Psoriasis, which can first show symptoms between the ages of 15 and 25, often has a severe impact on an individual’s
physical health as well as their confidence. A chronic condition, psoriasis occurs when new skin cells replace the old too quickly, creating areas of skin with thick, scaly red patches of various sizes. In some cases, the skin condition also creates swelling
and pain in the joints, called psoriatic arthritis. Approximately 7.5 million Americans or 2.2 percent of the population suffers from psoriasis, according to the National Psoriasis Foundation.
Fortunately, there are treatments avYour ailable for psoriasis that can reduce the severity of the symptoms. For example, your dermatologist may prescribe medicated skin products, UV treatments, or other systemic medications to reduce symptom severity,
although it may take time to determine which course of treatment will yield the best results.
For most, symptoms often become worse following certain triggers. Therefore one of the best steps you can take in controlling your psoriasis is to identify and avoid those triggers that can cause flare-ups.
Stephanie Mehlis, Dermatologist at NorthShore, highlights some common psoriasis symptom triggers:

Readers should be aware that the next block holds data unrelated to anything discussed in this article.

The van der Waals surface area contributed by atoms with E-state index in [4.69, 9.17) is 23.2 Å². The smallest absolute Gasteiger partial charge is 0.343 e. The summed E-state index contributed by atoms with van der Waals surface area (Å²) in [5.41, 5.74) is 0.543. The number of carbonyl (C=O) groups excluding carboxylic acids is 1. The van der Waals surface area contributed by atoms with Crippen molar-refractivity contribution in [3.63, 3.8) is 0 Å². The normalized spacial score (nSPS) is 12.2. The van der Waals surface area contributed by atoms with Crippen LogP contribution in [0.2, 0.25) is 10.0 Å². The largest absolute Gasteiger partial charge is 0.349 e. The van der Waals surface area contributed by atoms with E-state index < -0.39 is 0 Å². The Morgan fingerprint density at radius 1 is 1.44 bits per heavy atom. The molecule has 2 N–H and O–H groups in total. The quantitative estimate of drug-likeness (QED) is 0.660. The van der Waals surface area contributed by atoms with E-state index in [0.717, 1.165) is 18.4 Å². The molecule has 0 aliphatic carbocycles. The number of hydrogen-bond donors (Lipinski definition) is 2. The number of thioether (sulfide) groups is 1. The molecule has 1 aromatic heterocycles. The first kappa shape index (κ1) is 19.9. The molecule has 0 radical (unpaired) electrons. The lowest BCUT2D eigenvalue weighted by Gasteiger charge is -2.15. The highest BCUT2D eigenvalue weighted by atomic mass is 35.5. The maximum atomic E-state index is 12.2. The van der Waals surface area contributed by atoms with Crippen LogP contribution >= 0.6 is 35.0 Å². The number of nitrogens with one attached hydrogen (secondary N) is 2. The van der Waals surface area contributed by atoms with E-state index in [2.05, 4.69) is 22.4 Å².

How do you cope with symptoms of psoriasis? What triggers your symptoms?
Does it ever feel like you just can’t put on enough lotion during the winter months to keep your skin from being dry? With the
cold temperatures and icy walkways, winter can be tough on your body. And, it can be just as hard on your skin.
Dry, sometimes even itchy and flaky skin is a common condition for many when temperatures begin to drop. While the cooler outdoor temperatures may be one of the leading causes for dry skin, there are a handful of ways you can help keep your skin soft and well
Stephanie Mehlis, MD, Dermatologist, provides the following tips for reducing dry skin:
What skin products do you swear by to heal dry skin?